Desser Bath sofa detail
Angela Slater
Daughter of a farmer and market gardener so have always had a connection with the outdoors, whether it was keeping animals or producing fruit, vegetables and cut flowers. Along with my work at Hayes Garden World I also have a smallholding, mainly breeding rare breed pigs. I gained an HND and BSc in Conservation and Environmental Land Management, as a result I am an ardent environmentalist and have a keen interest in environmentally friendly gardening. In my time at Hayes I worked for several years in the Outdoor Plant and Houseplant areas

How To Restore Natural Rattan And Cane Conservatory Furniture

Restore old shabby rattan or cane conservatory furniture to look like new

Desser Bath 2 seater sofa (pictured above)

After a few years continuous use natural rattan and cane conservatory furniture can start to look a bit shabby, so you can do quite a lot to make it look closer to being new.

First of all start by cleaning the set.

  • Scrub in the crevices with a soft brush and vacuum with the brush attachment.
  • Make up a solution of washing-up liquid and tepid water.
  • Stir vigorously to make a lot of suds.
  • Dip a soft clean cloth in the suds.
  • Gently wipe the furniture without getting it too wet.
  • You may have to use a toothbrush to get in-between the weave.
  • Dry off with a soft cloth.
  • Allow the furniture to dry thoroughly before painting or any restoration work; if possible place in the sun to speed up the drying process.

Don’t wash the furniture down on a cool still day as the longer it takes to dry out the more chance there is of the furniture going mouldy.

Carefully assess the damage to the furniture and if there are any loose strands of rattan or cane just glue them back into place with Superglue.

If there are pieces of weave missing, replace with new material, usually available from a craft outlet.

  • Cut the old strands out back to good cane.
  • Measure a generous length of new material to fill the gap and soak in water for 30 – 45 minutes to soften; this makes it easier to weave.
  • Dry off any excess water and weave through the damaged section of furniture. Pull through with a fine-nosed pair of pliers.
  • When all the damaged sections are repaired glue down the ends.

Painted natural cane chair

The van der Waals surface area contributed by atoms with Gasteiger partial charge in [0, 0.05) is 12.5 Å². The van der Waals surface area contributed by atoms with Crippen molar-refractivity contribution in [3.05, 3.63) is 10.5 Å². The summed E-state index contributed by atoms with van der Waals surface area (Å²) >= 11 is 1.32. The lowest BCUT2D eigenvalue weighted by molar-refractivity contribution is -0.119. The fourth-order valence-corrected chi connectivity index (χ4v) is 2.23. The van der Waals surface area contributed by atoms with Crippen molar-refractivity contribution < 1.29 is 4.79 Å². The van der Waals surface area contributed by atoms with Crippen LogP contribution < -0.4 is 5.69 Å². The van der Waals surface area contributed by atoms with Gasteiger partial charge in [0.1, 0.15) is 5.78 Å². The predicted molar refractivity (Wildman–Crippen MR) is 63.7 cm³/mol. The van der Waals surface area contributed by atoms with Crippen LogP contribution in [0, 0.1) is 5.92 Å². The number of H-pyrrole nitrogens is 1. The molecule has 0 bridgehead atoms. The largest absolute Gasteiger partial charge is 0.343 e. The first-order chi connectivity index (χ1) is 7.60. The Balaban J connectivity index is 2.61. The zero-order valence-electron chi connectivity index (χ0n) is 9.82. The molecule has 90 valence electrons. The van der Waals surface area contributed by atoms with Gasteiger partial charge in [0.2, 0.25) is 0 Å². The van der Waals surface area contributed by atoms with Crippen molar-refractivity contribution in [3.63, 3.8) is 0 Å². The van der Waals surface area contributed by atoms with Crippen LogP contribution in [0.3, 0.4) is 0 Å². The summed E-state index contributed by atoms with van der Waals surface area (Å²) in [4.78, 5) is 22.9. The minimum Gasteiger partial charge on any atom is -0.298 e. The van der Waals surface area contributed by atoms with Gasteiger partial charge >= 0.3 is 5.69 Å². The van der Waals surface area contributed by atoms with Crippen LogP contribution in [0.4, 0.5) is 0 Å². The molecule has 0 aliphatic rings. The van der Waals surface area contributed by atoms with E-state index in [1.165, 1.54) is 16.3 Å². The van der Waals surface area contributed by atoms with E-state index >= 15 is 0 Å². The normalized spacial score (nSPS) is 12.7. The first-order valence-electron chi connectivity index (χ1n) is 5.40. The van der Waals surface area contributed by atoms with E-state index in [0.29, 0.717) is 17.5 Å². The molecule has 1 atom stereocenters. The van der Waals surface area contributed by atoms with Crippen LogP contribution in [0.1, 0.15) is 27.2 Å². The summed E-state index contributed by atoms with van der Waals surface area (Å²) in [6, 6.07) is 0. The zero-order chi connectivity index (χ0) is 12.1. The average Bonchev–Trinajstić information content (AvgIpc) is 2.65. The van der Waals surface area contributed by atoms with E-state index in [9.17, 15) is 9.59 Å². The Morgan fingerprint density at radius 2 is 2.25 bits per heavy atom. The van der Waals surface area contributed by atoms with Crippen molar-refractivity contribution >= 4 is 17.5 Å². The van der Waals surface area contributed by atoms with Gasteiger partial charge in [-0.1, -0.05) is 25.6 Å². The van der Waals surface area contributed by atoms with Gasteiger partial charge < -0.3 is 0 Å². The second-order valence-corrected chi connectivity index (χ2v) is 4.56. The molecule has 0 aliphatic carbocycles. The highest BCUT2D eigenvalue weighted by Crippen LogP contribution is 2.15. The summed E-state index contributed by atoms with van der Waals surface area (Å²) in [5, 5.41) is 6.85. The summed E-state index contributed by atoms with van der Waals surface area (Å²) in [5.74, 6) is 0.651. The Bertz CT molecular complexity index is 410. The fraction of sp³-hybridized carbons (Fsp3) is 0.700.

If the furniture still looks a bit shabby you could always paint or varnish it or apply a coat of linseed oil.

All you need to do now is to buy new contemporary cushions or re-cover the old ones if the fillings are still serviceable and there you have ‘good as new’ conservatory furniture. 



How to: How To Restore Natural Rattan And Cane Conservatory Furniture

This guide will take you through the steps to restoring that well worn cane conservatory furniture to becoming useable again.

How to restore your natural can conservatory furniture.

Natural can conservatory furniture can become shabby after a few years and can incur a substantial cost to replace. First of all it needs a good clean. Using a soft brush remove any dust and grit from within the cane weave and use the vacuum nozzle to remove any from the deep crevices. Make up a solution of warm water and washing-up liquid and give a good stir to make a lot of suds. Take a soft clean cloth and dip in the suds, you don't want to use a sodden wet cloth. Wipe over the cane and remove with another clean dry cloth, you may need a toothbrush to get into the crevices. Leave to dry completely before painting or applying a varnish, if possible outside in the sunshine. Don't do this on a cool damp day as the longer it takes for the furniture to dry the more likelihood there is that the furniture will become mouldy.

Assess any damage

If any strands of cane have broken or become loose just weave them beck in and secure with a dab of superglue. If there are long strands missing source some new cane from the internet or craft shops and soak in water for 30 - 45 minutes, this makes it pliable and much easier to weave. Weave in to fill the gap, tucking both ends into the old weave and gluing to secure.

Finishing touches

Once you have cleaned and repaired the weave all it needs now is to restore the shine to the cane. It can be painted with a thin coat of a water based acrylic, varnished or just buffed with coat of linseed oil. If using oil remember to give it a thorough wipe down with a clean dry cloth to take off any excess oil.